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Terrorism & Security

After humanitarian compromise, Syria talks run into 'regime change' impasse (+video)

UN-sponsored talks in Switzerland yielded a provisional agreement to allow civilians to leave a besieged city, but rebel demands for a dictator's exit are hitting a wall. 

By Staff writer / January 27, 2014

Monzer Akbik, center, a Syrian opposition spokesman, briefs journalists at the United Nations headquarters in Geneva, Switzerland, Switzerland, Monday, Jan. 27, 2014. Akbik said the coalition was still determined to stay for the political talks set to begin Monday. The two sides are far apart on the topic of a transitional government.

Anja Niedringhaus/AP

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Europe Editor

Arthur Bright is the Europe Editor at The Christian Science Monitor.  He has worked for the Monitor in various capacities since 2004, including as the Online News Editor and a regular contributor to the Monitor's Terrorism & Security blog.  He is also a licensed Massachusetts attorney.

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The Syrian opposition delegation condemned on Monday, the government’s proposal to allow women and children out of blockaded areas in the city of Homs as a ploy to depopulate the area and arrest its opponents, saying the plan was not a substitute for allowing international aid convoys to enter, as United Nations mediators have proposed.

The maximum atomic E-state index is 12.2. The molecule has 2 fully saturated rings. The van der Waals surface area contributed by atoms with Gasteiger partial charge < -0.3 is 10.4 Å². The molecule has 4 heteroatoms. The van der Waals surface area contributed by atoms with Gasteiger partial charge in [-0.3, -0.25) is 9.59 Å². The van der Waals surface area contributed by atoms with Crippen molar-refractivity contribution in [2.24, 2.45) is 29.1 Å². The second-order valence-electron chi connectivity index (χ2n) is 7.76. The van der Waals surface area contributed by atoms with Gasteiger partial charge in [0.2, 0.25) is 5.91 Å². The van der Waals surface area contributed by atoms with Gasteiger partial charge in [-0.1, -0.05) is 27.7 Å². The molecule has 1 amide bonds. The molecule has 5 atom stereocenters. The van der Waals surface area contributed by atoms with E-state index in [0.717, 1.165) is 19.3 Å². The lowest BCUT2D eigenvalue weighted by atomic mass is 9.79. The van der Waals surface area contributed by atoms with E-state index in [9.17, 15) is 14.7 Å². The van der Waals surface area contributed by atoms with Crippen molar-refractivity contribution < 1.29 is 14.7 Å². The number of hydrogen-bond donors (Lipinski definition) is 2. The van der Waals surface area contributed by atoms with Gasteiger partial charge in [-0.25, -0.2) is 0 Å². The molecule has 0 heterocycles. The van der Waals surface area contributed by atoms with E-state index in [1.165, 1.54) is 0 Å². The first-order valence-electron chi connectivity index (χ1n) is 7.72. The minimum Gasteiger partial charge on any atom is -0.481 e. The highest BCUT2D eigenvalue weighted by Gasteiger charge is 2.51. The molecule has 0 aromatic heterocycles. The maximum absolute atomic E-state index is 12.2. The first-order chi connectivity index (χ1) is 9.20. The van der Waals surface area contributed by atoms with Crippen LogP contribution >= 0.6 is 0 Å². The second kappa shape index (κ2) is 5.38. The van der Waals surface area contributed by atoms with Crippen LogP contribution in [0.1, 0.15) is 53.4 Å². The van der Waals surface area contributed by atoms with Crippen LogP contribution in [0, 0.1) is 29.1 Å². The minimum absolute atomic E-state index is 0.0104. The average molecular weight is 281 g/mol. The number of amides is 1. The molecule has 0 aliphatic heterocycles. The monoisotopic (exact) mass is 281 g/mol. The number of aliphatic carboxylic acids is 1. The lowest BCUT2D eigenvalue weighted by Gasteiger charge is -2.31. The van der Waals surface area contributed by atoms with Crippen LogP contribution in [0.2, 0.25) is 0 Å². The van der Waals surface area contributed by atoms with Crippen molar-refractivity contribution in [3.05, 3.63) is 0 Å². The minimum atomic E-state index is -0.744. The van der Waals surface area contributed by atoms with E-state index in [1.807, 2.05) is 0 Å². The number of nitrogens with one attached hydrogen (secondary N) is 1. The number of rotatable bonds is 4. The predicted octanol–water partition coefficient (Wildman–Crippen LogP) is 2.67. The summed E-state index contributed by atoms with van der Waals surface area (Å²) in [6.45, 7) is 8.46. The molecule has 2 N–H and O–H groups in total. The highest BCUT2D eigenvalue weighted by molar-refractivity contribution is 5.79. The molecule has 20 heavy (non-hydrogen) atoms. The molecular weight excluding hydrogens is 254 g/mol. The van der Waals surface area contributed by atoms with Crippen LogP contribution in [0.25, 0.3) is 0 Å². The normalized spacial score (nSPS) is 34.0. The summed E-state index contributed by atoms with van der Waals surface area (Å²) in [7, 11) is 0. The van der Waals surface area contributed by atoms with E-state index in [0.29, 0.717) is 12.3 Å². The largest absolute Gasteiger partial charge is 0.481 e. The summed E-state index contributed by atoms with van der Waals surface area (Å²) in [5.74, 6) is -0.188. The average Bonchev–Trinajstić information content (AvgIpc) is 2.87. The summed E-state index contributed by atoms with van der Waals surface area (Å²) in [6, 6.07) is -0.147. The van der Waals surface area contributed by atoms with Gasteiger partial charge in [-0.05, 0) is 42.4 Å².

Peace talks in Geneva on the conflict in Syria today are turning to the most contentious issue in the three-year civil war: the reign of President Bashar al-Assad.

After several days of discussion of humanitarian issues, including safe passage for women and children out of the besieged city of Homs, Syrian government officials and opposition leaders are to discuss a power transfer in Damascus, a topic where the sides remain miles apart.

Rebels, echoed by the United States, have long argued that Mr. Assad must step down under any serious peace accord. But Syrian officials are equally adamant that the possibility of such a transition is zero. UN mediator Lahkdar Brahimi, who has been overseeing the so-called Geneva 2 talks and is the only point of contact between government and rebel camps, must try to bridge this yawning gap between the two sides, which refuse to talk directly. 

Mr. Brahimi indicated some modest progress on humanitarian issues Sunday, when he announced that the Assad regime had agreed to let women and children leave the city of Homs, which has been under siege for months and is running low on daily essentials, reports Deutsche Welle. 

"What we have been told by the government side is that women and children in this besieged area of the city are welcome to leave immediately," Brahimi told reporters. "Hopefully starting [on Monday], women and children will be able to leave the Old City in Homs."

But the task of finding middle ground on Assad's future looks Herculean, based on public statements from the two sides. Al Jazeera reports that Syrian officials openly dismiss any consideration of Assad's departure, instead focusing solely on the Al-Qaeda-affiliated factions among the rebel forces.

"Let Syrians decide what is best for Syria," said Bouthaina Shaaban, an adviser to Assad. "This war is not about President Assad, it is about Syria."

"They [the Geneva 2 conference] have tried to give themselves credibility by talking about humanitarian aid, but that has nothing to do with them. Let us stop the fighting, put a stop to terrorism and let us start a political process in Syria," she said.

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